Anthony Bourdain

 
 Photo | Bobby Fisher

Photo | Bobby Fisher

Foreword: This magazine’s response to the tragic loss of Anthony Bourdain comes a little late by intent. Initially I sat down and immediately began writing about how it affected me, and to put to words the grief and loss that hit me like a truck, but I waited. This is because I wanted to write a piece on behalf of Boxy Magazine, but also a piece that was for me, and about my reaction to his passing. This is because that although this piece I hope speaks to all of the readers of this magazine, it is as much a part of my own grieving process to write it, and release it now as some form of catharsis. I hope that you, dear reader, find it appropriate.

Words | John Wood

It took me until now to be able to sit down and write something that I did not feel was a visceral, reactive and somewhat sycophantic reaction to the passing of Anthony Bourdain. When it happened, I joined the rest of the food and culture community, and indeed the world, in mourning one of us. In the back of my mind I guess I had always hoped or thought that somehow, some way, the stars would align and I would bump into him in my travels, or at a bar in New York.

What strikes me as so awful about his passing is my identification with him, as I’m sure resonates with most if not all of the readers of this magazine. He came from nothing, nursing a bad coke habit through the years as he duked it out in kitchens on the line, sweating and swearing and basically living like Hunter S. Thompson if he had cooked. The hyper-masculine and chaotic nature of a major restaurant’s kitchen molds people into a certain form, and Bourdain was no exception. Wildly creative and well-spoken, he was able to emerge from the crucible of the kitchen of Les Halles in New York City by sharing that creativity with the world, and in no small part, that famous luck that pervades every New York Story. His rise to fame gave every one of us, myself included a sense of “Hey, maybe I can do that too.” He gave hope to his fans and readers that with charisma, wit, creativity and intelligence that perhaps we too could leave a mark on the world.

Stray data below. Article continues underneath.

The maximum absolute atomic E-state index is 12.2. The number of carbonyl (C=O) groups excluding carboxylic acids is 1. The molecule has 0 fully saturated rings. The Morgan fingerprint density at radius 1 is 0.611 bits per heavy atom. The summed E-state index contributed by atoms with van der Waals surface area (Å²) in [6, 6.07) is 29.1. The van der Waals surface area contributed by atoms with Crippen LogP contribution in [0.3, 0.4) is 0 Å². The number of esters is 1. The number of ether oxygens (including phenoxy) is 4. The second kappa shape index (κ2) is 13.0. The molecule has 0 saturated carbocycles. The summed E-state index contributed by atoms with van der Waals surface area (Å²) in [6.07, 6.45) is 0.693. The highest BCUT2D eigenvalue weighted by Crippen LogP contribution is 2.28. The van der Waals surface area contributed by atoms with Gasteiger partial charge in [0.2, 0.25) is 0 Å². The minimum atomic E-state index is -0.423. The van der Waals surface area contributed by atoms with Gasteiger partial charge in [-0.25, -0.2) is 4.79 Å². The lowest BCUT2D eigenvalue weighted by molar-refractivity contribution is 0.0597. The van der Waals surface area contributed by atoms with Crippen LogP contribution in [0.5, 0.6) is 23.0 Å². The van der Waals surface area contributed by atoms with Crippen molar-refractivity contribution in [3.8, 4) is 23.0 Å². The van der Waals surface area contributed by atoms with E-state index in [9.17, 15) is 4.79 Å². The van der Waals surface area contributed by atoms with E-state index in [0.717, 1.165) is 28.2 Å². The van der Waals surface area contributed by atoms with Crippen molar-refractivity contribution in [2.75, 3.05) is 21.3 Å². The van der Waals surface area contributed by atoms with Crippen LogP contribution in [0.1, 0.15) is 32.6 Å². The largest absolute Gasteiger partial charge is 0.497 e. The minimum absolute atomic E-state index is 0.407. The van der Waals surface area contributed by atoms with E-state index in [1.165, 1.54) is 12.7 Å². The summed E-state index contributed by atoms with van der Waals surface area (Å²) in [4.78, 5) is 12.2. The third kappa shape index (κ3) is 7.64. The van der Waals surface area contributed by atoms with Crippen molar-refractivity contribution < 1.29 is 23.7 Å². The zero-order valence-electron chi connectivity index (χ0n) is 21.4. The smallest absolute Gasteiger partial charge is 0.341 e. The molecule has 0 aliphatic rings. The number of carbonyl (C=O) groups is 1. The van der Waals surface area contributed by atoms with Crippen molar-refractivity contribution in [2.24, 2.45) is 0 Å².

Bourdain’s is an indelible mark. To say that he changed the world of food and cooking as we know it is a dramatic understatement; he fundamentally changed the way that food is viewed by the populous (think Instagram shots of scrambled eggs and the proliferation of Insta-famous food bloggers). What once was relegated to supermarket checkout lines in the form of recipes in the back of TV Guide has now become haute couture; a cultural touchstone both for those in the industry and those not. People actively seek out spots abroad that may include his favorite “little plastic stool” somewhere in Southeast Asia, just to perhaps touch the same plastic table and eat the same noodles that made him squeeze his eyes shut in joy while we smiled ear-to-ear watching on Netflix. It is a joy that we identify with because it is for us, the people for whom all of this resonates.

His passing is something that jarred me on a level that I wasn’t prepared for. I feel like I’ve known him since I was a kid, and rue the fact that I never got to shake his hand or tell him how much he inspired me. I never got a chance to tell him about my favorite noodles in Saigon, or on which tiny little alley I found the best pork chop, a conversation I’m fairly certain would have elicited a wide smile from him. Quite possibly the same wide smile he elicited from me on so many occasions.

 

In Memoriam

Anthony Bourdain

1956-2018

 
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